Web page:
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Trouble communicating with your teen? Try these simple and effective tips


It's about building a trusting and lasting relationship.

Any parent will tell you: the relationship with their kids changes drastically once they hit the adolescent stage. Parents can’t just exert their authority and expect their young adult children to readily accept it. They need to guide their teens on a daily basis through conversation and example — not always easy with all those hormones pulsing through their veins!

But don’t give up hope. Pascale Morinière, a family doctor and vice-president of the Associations Familiales Catholiques (AFC), who recently wrote Help, my baby has grown up!  (Au secours, mon bébé a grandi !), fundamentally believes that “we must listen to them, accept the debate, encourage them to question themselves, point out the consequences, and spend time with them when they need it — and continue to trust them.”

While you have to set limits and prohibitions, they won’t be enough. The best protection is to educate our teens continuously, fostering a supportive relationship and dialogue that should be established from the very start of their childhood. This requires investment: time, courage, and a certain amount of skill in the art of speaking with our adolescent children, who are often reluctant to share their innermost feelings with a parent.

Use a third person

One trick for broaching intimate subjects without intruding into the lives of our adolescent children is that of referencing a third person — such as a friend, a relative, or character from a book or a film. It allows us to send a message while keeping the appropriate distance, and also invite them to reflect more objectively on their situation by taking distance from it: “He had a problem with X, and he did Y … it worked for him. What do you think?” “She felt X. How do you think she should’ve handled it?” Although not easy to use on a daily basis, this method is particularly handy when bouncing off of a book, a film, or a situation concerning people outside the family.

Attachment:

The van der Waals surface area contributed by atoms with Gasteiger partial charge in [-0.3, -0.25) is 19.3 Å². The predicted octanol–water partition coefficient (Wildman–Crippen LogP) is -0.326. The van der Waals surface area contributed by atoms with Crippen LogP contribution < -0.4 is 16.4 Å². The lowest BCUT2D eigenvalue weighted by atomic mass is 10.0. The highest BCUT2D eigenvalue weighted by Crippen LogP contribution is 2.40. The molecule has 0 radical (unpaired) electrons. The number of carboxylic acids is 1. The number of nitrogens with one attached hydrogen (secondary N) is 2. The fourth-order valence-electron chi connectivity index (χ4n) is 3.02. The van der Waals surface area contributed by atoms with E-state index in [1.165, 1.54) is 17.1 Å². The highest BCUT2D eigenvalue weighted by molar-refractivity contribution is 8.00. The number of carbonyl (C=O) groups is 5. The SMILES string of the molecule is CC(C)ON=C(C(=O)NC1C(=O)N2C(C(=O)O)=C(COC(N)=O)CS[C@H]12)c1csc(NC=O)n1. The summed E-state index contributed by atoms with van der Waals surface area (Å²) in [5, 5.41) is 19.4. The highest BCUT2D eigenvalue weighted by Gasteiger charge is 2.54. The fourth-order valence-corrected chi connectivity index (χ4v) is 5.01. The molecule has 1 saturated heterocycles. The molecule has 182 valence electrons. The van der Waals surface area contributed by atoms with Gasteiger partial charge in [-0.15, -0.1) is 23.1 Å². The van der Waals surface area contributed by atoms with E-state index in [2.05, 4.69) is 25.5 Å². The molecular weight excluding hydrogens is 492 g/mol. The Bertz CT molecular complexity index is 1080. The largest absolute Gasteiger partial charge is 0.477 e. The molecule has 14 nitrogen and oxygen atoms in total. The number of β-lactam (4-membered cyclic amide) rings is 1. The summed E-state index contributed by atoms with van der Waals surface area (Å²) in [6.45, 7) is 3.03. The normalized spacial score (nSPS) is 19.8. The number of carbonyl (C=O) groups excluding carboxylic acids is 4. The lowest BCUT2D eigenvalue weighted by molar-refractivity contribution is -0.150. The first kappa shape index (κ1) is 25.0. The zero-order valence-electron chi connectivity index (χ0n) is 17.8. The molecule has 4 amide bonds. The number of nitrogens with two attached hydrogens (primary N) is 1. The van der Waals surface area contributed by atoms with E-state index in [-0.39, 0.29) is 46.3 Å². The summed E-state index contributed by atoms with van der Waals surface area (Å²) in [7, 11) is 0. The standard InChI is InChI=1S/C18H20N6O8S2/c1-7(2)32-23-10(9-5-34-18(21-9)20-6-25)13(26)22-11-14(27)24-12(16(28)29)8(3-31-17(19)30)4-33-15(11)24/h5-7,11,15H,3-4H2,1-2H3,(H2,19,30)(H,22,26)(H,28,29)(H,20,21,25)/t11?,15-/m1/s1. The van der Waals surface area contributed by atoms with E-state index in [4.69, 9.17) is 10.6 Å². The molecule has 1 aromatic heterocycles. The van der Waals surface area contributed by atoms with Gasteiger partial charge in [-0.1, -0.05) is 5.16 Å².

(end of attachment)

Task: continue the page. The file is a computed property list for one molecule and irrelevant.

Explain your reasoning

Adolescents need parents who are strong — who know how to say no and who aren’t afraid to have an open conversation with their teens, truly listening to what they have to say. Entering into a dialogue isn’t the same as laxity, or as agreeing with your youngster’s actions or opinions. Rather, it shows that we’re taking our teens seriously, and that as parents, we want to spend time explaining our point of view. If words of refusal are accompanied by explanations — if they are worded calmly and without raising our voice, and by looking our children in the eyes — it means that at the same time as we are placing limits, we are affirming our children’s dignity, as if to say, “You are important in my eyes, you are precious and I’m taking care of you.” This, an adolescent can understand.

Know how to listen

Active listening is necessary to establish a real dialogue with a tween or teen. If we lend a distracted ear to their remarks, while emptying the washing machine or glancing at our smartphones, they will quickly think that they are not really appreciated, and will end up shutting themselves away in silence.


Ask open questions

Starting off a conversation is easier when we ask open questions, which encourage the adolescent to open up more, at least by taking the time to reply with a little more substance than unintelligible mumbling. In easy example is opting for, “How did your day go?” rather than, “Did you have a nice day?”

Give the opportunity for dialogue to continue

In order to make it easier for a real conversation to take place and to create an environment of trust, don’t interrupt your child! Let them speak at their own pace, even if that includes moments of silence (let them think — we don’t always need to fill the silence with words!). Don’t hesitate to rephrase their remarks to ensure that you’ve properly understood their feelings. Finally, show them kindness, look them in the eyes and give them signs that you’re interested through your attitude and your words.


It’s also important that we let our teens be silent sometimes, and not try to force a conversation. Sometimes they need time alone to deal with all the complications in their lives. They need space, and they can become surly if they don’t feel like they have it! The important thing is to watch our for any unusual behavior and gently approach them if need be.

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